Messiaen: Les offrandes oubliées; Dusapin: Morning in Long Island; Beethoven: Triple Concerto

Braley, Capuçons, Orchestre Philharmonique de Radio France/Chung

Royal Albert Hall, 18 July 2011 4 stars

Simon RattleAfter a strong opening weekend, the 2011 Proms is now settling into itself with a variety of semi-themed and non-themed events. Tonight's Prom, with Orchestre Philharmonique de Radio France, appropriately enough focuses on French music for its first half, a theme that runs through this year's schedule.

Messiaen's Les offrandes oubliées, from 1930, is a wonderful early example of the composer's Christian-informed, quasi-ritualistic programme music that yet undermines specificity of programme at every turn, principally through the quite uniquely evocative musical language being employed.

The wonderfully suggestive string opening to the work here graduated into a Sibelius-like halo effect, tension winding slowly tighter as the intensity of the long, singing string lines melted into the surrounding wind chords. Myung-Whun Chung caught the rushing fury of the middle passages, the sins of humanity section, very well, with spiky brass and drums driving the piece into a state of Soviet apoplexy, which the radiant concluding sacramental section, following a stolid reprise of the opening, resolved into a moving modernistic haziness.

Pascal Dusapin's music - formally experimental and emotionally and orchestrally rich as it is - makes an excellent companion to Messiaen's similarly-informed, though historically precedent, work. The substantial orchestral concerto being given its UK premiere (only three weeks after its world premiere) this evening, Morning in Long Island, is typical of the composer in its ebbing and flowing around a core set of musical ideas, whether they be precise motifs, as in the hiccupping brass gestures of the opening, which are soon developed on a grand scale by the rest of the large orchestra, or, alternately, broad grids of material, as in the oppositional playing off of the slow, brooding string music, and the faster turbulence of the middle (in parts) and final sections, a turbulence which seems to contain an elaborated shadow of the slow musicís inner character.

Morning in Long Island uses as a guiding metaphor the image of rocks marked with arrows signalling the flows of water erosion on their surfaces. This metaphor seems apt to our experience of the piece tonight; the music flowed in the first third through a series of deliberate and stately waves akin to early-Ligeti, diverted for a busier developmental middle featuring brass interjections from the main hall, a middle that yet criss-crossed back to directions suggested in the opening (particularly in the tonal concentration, the scaffolding of the long string lines, and the recalls of a harp soloist), before two large climaxes ushered in the fragmented propulsions of the percussion-heavy canonic and cacophonic final section.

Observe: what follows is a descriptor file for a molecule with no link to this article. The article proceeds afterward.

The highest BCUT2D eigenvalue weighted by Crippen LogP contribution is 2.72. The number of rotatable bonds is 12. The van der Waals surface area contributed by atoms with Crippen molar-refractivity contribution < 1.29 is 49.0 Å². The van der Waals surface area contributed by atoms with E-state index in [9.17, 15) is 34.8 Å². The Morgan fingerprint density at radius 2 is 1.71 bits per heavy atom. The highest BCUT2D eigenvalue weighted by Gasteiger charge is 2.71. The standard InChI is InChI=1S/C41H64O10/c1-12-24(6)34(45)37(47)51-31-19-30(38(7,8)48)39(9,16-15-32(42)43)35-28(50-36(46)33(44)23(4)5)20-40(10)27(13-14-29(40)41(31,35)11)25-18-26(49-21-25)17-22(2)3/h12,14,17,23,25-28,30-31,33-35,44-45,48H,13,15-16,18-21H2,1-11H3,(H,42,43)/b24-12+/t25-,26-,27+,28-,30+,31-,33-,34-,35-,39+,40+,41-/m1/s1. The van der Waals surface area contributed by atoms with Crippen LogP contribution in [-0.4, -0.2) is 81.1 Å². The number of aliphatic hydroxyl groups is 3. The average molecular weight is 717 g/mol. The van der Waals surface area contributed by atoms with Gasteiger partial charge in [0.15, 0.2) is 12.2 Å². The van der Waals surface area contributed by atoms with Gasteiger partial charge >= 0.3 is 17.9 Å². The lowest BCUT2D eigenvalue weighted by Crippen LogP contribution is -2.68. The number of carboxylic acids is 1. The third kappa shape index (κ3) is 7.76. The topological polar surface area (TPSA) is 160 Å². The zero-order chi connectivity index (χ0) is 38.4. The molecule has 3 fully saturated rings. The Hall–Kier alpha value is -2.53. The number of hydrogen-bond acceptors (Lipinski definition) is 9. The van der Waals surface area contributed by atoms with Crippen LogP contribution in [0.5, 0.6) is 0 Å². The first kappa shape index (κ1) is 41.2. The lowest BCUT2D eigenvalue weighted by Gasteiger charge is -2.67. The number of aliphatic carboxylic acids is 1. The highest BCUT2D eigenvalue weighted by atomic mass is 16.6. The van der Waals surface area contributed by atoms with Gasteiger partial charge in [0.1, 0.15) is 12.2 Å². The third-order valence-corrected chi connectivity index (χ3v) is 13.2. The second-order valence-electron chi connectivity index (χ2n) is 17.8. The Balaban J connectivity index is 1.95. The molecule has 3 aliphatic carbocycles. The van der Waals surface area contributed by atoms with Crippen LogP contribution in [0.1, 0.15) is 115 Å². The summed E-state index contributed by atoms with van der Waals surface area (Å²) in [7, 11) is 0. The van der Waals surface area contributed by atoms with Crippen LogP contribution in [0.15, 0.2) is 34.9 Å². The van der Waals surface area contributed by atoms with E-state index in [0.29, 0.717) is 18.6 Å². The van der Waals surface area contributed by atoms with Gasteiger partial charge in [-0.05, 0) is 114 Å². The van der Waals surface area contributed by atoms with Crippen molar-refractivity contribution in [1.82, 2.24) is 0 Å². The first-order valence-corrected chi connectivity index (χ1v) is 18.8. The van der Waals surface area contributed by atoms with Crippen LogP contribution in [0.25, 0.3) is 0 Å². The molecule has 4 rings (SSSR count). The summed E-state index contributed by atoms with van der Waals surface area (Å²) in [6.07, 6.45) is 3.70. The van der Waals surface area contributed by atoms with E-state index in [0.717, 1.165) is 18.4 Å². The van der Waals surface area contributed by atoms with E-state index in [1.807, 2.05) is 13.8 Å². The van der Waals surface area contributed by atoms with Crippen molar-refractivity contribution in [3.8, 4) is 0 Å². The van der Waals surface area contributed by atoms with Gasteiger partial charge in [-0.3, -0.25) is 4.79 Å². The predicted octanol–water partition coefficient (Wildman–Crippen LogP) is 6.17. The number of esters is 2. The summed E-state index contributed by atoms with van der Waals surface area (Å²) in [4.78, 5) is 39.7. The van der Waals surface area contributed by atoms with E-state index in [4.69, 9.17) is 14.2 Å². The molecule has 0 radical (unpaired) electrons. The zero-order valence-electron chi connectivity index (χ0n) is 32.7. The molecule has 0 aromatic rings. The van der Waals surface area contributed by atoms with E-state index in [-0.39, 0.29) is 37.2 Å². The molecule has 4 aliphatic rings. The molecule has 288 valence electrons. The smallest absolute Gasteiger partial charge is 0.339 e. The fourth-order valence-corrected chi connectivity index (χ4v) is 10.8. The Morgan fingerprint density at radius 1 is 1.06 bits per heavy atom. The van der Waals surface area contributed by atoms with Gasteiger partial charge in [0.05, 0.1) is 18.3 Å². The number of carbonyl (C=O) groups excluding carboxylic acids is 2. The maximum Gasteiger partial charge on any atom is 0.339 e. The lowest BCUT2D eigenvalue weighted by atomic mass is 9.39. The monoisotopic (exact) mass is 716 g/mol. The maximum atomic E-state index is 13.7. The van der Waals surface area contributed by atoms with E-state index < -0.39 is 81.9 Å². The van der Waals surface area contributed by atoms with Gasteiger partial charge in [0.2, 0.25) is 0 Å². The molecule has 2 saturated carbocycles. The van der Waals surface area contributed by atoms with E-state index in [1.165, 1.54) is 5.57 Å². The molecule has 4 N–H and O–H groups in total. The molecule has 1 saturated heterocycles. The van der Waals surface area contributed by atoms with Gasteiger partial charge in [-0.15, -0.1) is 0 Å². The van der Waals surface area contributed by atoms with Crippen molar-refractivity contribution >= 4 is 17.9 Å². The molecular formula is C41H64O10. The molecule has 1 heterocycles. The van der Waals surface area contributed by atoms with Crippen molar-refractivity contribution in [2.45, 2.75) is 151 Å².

Morning in Long Island is a thrilling mature piece, and Chung's performance here attended particularly well to this aspect of concentrated, deliberate maturity, drawing out the long paragraphs of material with a composer's ear for detail and overall design. The very warm reception given to Dusapin at the close, meanwhile, was evidence of how well both he and the performers had done their job.

Beethoven's Triple Concerto, heard after the break, may not itself be of French providence, but the French theme was nevertheless maintained, both through the French orchestra, and the exciting line-up of French soloists; Frank Braley, and Renaud and Gautier Capuçon.

After the extended focus and intensity of the Dusapin, the Beethoven worked wonderfully in alleviating tension and increasing levity. Though of the composerís Middle Period, and though it attempts bold formal and stylistic experiments - as in the truncated slow movement suddenly shifting into the Polish dance of the Finale, or the teasing laying out of themes by soloists and orchestra right at the beginning, or indeed the very selection of violin, cello, and piano as soloists in the first place - the Triple Concerto feels less fixated on heroic narratives, and more focussed on musical ingenuity and brightness of feel, than other works of the same period.

The soloists here displayed a clear affinity both for the music and for each other. They played with elegant mutual sympathy in the first movement (the swapping and then blending of themes between emotionally opulent violin and cello, and the alternating lightness of touch and hints of shade on the piano, were particularly impressive); with gushing, portamento-heavy (in the strings) emotion in the second; and with springy lustre in the Finale. The orchestra, too, entered into this spirit of collegiate alliance, balancing out the vivid but obliging contributions of the soloists with a fresh spirit of its own, particularly in the beautifully-shaped opening salvos, and the driving momentum of the Finale. A thoroughly enjoyable evening, then, which was full of contrast, vibrancy, and drive.

By Stephen Graham

Photo: Frank Braley, Renaud and Gautier Capuçon


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